N.C. Farmer Ends Standoff With Police
By David A. Fahrenthold and Arthur Santana
Washington Post Staff Writers
Wednesday, March 19, 2003; 1:51 PM
A North Carolina tobacco farmer, who had kept several hundred police officers at bay for 48 hours while threatening to detonate explosives on the Mall, peacefully walked away from his John Deere tractor and into police custody shortly before noon today.
Dwight W. Watson was not injured and it wasn't immediately known what convinced him to give up his siege in a pool in Constitution Gardens. Park Police Chief Teresa C. Chambers praised the "successful conclusion" of the protest, which had restricted a key section of the city. She thanked "motorists and commuters who had to be very patient" throughout the crisis when police closed part of Constitution Avenue and other roads in the area creating massive traffic jams.
Constitution Avenue was reopened shortly after 1 p.m.
Chambers reported that "for the past day, Mr. Watson has helped work out the details of his surrender and he followed those to the letter."
Chambers said officers would inspect Watson's tractor and equipment to make sure there are no explosives. The D.C. police bomb squad is on the scene.
The end of the siege began at about 11:35 a.m. when the agents of the Bureau of Alcohol, Tobacco and Firearms brought a large white truck on the north side of Constitution Avenue. About two minutes later, Watson began driving the tractor to the south side of the pond.
About five minutes later, about a half dozen agents lined up and began walking slowly in the direction of Watson, who then got out of the tractor with his arms raised. He began walking toward a white van that had driven onto the site. At that point, officers emerged from the van and apprehended him.
After two days and an intense night of negotiations, the protest was ended in about five minutes. Van Harp, head of the FBI's Washington field office, said that law enforcement authorities were in control of the siege from the start. He said that Watson followed instructions given him by negotiators. He said it was an "extraordinary accomplishment" that no one was hurt in the ordeal, adding, "The threat level was exceptional but it was de-escalated and controlled from the outset."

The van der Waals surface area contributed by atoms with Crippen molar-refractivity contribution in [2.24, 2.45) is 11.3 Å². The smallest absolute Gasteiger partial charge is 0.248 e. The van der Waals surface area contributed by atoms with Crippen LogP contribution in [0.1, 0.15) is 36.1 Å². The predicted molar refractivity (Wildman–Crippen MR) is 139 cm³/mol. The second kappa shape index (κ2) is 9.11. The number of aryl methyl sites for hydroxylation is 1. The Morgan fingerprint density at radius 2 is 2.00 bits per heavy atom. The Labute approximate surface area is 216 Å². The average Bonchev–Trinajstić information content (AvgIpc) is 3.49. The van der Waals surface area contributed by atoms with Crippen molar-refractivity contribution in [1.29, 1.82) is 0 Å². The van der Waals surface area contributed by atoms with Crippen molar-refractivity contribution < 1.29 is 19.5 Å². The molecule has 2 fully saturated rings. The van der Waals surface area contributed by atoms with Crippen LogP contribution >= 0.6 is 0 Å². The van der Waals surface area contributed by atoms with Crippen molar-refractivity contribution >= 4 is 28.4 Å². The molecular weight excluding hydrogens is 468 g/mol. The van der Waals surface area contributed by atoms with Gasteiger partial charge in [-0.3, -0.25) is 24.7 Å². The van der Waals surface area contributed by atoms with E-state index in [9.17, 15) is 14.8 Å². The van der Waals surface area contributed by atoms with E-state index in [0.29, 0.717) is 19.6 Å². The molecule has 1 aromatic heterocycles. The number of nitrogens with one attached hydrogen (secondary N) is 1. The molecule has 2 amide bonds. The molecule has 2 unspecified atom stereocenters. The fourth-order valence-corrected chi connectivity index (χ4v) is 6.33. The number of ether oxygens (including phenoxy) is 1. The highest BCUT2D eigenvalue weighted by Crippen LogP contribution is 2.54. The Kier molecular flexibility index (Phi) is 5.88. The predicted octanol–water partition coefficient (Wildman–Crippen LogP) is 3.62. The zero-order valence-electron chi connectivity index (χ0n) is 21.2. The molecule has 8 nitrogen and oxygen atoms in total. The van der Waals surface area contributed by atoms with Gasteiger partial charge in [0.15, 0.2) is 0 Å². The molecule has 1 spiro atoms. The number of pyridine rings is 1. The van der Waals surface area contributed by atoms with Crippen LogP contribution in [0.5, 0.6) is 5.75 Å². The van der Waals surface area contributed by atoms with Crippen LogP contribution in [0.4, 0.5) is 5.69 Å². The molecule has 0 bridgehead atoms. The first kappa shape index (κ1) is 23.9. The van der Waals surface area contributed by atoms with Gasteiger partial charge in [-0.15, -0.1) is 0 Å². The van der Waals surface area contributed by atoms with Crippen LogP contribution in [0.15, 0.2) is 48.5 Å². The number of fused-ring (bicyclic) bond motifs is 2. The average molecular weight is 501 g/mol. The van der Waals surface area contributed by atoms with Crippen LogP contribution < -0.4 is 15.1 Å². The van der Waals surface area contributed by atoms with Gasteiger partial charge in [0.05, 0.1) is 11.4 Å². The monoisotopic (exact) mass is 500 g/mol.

In a telephone interview yesterday Watson said that his goal was to deliver a message to the American public about the plight of farmers or "die trying." In a second interview last evening, Watson said that he did not want to hurt anyone and that he told police negotiators he would surrender peacefully today if they "treat me with respect."
Watson, 50, of Whitakers, N.C., was protesting the government's tobacco farming policies and initially rebuffed pleas from relatives and neighbors yesterday.
In the hours before the surrender, Watson sometimes gave conflicting signals to authorities on the scene.
For example, Watson continued to ignore police commands through the early morning hours to get out of the tractor. Sgt. Scott Fear, a spokesman for the U.S. Park Police, said communication with Watson was "off and on" and that by 10 a.m., they were talking with him either by cellular phone or bullhorn.
"You've got our attention, now come on out," an officer said about 6 a.m. "Dwight c'mon.... You're not keeping your word. You said you were coming out. Now come out."
The negotiator seemed at times to be adamant about her commands. "Open your door and come out!" At other times, she called out to Watson more subdued. "Please answer your phone."
Watson ignored the commands and continued to stay in the tractor's cab, occasionally rocking back and forth, snacking and waving his arms around at no one in particular.
At one point about 9 a.m., Watson stepped halfway out of the cab onto the running board to relieve himself into the pond. Later, Watson could be seen resting his head in his arms on the tractor's steering wheel and later shaving.
But that stalemate followed the most dramatic action thus far by authorities when, after seeing Watson put his tractor in gear and begin to move to the edge of the pond -- beginning to dig into the ground with his tractor's front-end spade -- they fired three cannon bursts, cracking the morning's stillness.
Ground floodlights, which had been directed at Watson in the darkness, immediately cut off after the blasts, and the tractor's perpetually blinking orange light could be seen moving. Watson stopped a few seconds later, began to gently rock back and forth in the tractor's cab as a U.S. Park Police helicopter immediately took flight, hovering, at times, very close to Watson's tractor, keeping their own floodlight trained on him.
"He started moving and getting a little anxious," Fear said. "And we were moving right along with him." Fear stressed to reporters camped out near the site that Watson did not fire the devices causing the flashes and loud bangs. Fear declined to describe the device used or to say if an actual weapon was deployed.
Staff writers David Nakamura and Allen Lengel contributed to this story.
© 2003 The Washington Post Company